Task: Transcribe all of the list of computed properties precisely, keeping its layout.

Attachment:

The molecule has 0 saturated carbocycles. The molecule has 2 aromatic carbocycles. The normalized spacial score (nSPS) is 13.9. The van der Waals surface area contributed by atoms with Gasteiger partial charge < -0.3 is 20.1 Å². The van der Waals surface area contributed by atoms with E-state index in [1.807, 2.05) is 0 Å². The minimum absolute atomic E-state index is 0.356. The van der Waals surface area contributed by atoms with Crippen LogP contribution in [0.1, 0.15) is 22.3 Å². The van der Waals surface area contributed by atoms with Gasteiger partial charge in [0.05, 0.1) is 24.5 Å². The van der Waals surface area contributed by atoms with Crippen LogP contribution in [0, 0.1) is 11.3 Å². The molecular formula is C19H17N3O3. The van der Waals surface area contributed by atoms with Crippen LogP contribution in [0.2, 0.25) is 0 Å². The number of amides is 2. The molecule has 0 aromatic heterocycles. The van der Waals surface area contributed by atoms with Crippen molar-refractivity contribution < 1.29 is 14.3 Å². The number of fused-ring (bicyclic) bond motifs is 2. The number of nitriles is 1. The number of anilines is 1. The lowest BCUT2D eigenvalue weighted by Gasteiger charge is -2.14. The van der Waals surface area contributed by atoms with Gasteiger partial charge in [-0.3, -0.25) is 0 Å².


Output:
The molecule has 0 saturated carbocycles. The molecule has 2 aromatic carbocycles. The normalized spacial score (nSPS) is 13.9. The van der Waals surface area contributed by atoms with Gasteiger partial charge < -0.3 is 20.1 Å². The van der Waals surface area contributed by atoms with E-state index in [1.807, 2.05) is 0 Å². The minimum absolute atomic E-state index is 0.356. The van der Waals surface area contributed by atoms with Crippen LogP contribution in [0.1, 0.15) is 22.3 Å². The van der Waals surface area contributed by atoms with Gasteiger partial charge in [0.05, 0.1) is 24.5 Å². The van der Waals surface area contributed by atoms with Crippen LogP contribution in [0, 0.1) is 11.3 Å². The molecular formula is C19H17N3O3. The van der Waals surface area contributed by atoms with Crippen LogP contribution in [0.2, 0.25) is 0 Å². The number of amides is 2. The molecule has 0 aromatic heterocycles. The van der Waals surface area contributed by atoms with Crippen molar-refractivity contribution < 1.29 is 14.3 Å². The number of fused-ring (bicyclic) bond motifs is 2. The number of nitriles is 1. The number of anilines is 1. The lowest BCUT2D eigenvalue weighted by Gasteiger charge is -2.14. The van der Waals surface area contributed by atoms with Gasteiger partial charge in [-0.3, -0.25) is 0 Å².